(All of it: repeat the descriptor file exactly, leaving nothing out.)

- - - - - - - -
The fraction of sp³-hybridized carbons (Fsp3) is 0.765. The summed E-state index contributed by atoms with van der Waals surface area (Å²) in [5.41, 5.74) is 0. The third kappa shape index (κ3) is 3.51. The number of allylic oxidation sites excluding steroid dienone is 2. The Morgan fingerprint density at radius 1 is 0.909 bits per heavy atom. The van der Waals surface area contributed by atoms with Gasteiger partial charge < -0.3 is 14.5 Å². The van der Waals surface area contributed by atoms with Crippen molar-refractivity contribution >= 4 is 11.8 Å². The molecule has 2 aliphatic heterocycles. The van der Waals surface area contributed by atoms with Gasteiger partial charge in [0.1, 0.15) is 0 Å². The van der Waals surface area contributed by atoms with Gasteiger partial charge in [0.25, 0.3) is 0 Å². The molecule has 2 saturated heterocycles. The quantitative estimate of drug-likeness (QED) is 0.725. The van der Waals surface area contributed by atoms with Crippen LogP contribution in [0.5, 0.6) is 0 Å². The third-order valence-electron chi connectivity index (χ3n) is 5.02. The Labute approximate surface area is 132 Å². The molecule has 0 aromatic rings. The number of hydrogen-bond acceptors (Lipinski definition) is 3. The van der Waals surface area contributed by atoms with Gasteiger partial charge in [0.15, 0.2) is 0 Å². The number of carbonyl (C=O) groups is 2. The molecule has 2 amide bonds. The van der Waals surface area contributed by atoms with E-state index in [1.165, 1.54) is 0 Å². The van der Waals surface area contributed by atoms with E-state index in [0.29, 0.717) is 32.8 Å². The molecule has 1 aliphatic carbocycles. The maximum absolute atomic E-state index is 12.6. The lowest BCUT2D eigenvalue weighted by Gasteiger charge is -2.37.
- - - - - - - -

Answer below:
The fraction of sp³-hybridized carbons (Fsp3) is 0.765. The summed E-state index contributed by atoms with van der Waals surface area (Å²) in [5.41, 5.74) is 0. The third kappa shape index (κ3) is 3.51. The number of allylic oxidation sites excluding steroid dienone is 2. The Morgan fingerprint density at radius 1 is 0.909 bits per heavy atom. The van der Waals surface area contributed by atoms with Gasteiger partial charge < -0.3 is 14.5 Å². The van der Waals surface area contributed by atoms with Crippen molar-refractivity contribution >= 4 is 11.8 Å². The molecule has 2 aliphatic heterocycles. The van der Waals surface area contributed by atoms with Gasteiger partial charge in [0.1, 0.15) is 0 Å². The van der Waals surface area contributed by atoms with Gasteiger partial charge in [0.25, 0.3) is 0 Å². The molecule has 2 saturated heterocycles. The quantitative estimate of drug-likeness (QED) is 0.725. The van der Waals surface area contributed by atoms with Crippen LogP contribution in [0.5, 0.6) is 0 Å². The third-order valence-electron chi connectivity index (χ3n) is 5.02. The Labute approximate surface area is 132 Å². The molecule has 0 aromatic rings. The number of hydrogen-bond acceptors (Lipinski definition) is 3. The van der Waals surface area contributed by atoms with Gasteiger partial charge in [0.15, 0.2) is 0 Å². The number of carbonyl (C=O) groups is 2. The molecule has 2 amide bonds. The van der Waals surface area contributed by atoms with E-state index in [1.165, 1.54) is 0 Å². The van der Waals surface area contributed by atoms with E-state index in [0.29, 0.717) is 32.8 Å². The molecule has 1 aliphatic carbocycles. The maximum absolute atomic E-state index is 12.6. The lowest BCUT2D eigenvalue weighted by Gasteiger charge is -2.37.